Sarcoidosis affects people of all racial and ethnic groups and occurs at all ages, although it usually develops before the age of 50 years, with the incidence peaking at 20 to 39 years. The incidence of Sarcoidosis varies widely throughout the world. The modern history of Sarcoidosis disease goes back to 1899 when the pioneering Norwegian dermatologist coined the term to describe skin nodules characterized by compact, sharply defined foci of epithelioid cells with large pale nuclei and also a few giant cells. Thinking this resembled sarcoma, he called the condition multiple benign sarcoid of the skin. This review article has focused on the underlaying mechanism which is responsible for occurance of Sarcoidosis. It also involved the genetic factors (genes) that are responsible for Sarcoidosis. Sarcoidosis has no known cause; although none of potential causes has been definitely confirmed, there is increasing evidence to support that one or more infectious agents may cause Sarcoidosis, although this organism may no longer be viable in the patient. The diagnosis of Sarcoidosis has been significantly aided by new technology. This includes the endobronchial ultrasound, which has been shown to increase the yield of needle aspiration of mediastinal and hilar lymph nodes. The positive emission tomography scan has proven useful for selecting possible biopsy sites by identifying organ involvement not appreciated by routine methodology. Emerging technologies and advances in genomics and proteomics will help to find the causes of Sarcoidosis in future, with the better understanding of pathogenesis of Sarcoidosis and to test new therapy for it.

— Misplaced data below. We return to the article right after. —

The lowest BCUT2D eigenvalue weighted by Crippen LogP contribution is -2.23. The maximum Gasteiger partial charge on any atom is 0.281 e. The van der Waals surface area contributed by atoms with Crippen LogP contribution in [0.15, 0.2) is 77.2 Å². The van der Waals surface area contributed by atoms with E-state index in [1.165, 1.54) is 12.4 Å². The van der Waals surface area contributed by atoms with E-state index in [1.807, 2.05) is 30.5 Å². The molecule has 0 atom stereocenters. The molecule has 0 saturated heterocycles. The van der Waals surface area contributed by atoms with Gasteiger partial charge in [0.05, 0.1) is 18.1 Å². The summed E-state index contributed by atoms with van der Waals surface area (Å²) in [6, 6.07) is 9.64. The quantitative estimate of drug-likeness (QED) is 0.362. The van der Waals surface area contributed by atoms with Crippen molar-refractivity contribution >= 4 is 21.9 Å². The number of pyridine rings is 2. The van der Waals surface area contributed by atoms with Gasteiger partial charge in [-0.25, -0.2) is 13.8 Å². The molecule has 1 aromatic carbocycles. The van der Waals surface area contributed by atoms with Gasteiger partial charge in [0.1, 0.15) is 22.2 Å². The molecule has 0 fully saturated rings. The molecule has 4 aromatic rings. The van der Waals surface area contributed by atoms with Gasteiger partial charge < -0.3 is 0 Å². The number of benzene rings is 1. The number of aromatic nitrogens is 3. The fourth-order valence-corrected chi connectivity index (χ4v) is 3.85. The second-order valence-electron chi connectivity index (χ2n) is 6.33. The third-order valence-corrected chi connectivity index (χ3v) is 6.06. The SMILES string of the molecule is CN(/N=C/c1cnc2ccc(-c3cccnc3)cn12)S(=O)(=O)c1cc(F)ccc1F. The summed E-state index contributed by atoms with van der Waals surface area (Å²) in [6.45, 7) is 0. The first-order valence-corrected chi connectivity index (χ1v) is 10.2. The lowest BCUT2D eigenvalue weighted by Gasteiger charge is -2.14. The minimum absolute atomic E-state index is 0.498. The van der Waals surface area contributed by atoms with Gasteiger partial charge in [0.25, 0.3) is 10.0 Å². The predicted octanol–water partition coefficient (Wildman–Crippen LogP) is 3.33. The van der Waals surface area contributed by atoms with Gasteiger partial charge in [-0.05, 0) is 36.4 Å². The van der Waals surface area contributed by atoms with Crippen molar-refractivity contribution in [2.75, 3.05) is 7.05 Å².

Key words: Sarcoidosis, Genes, Diagnosis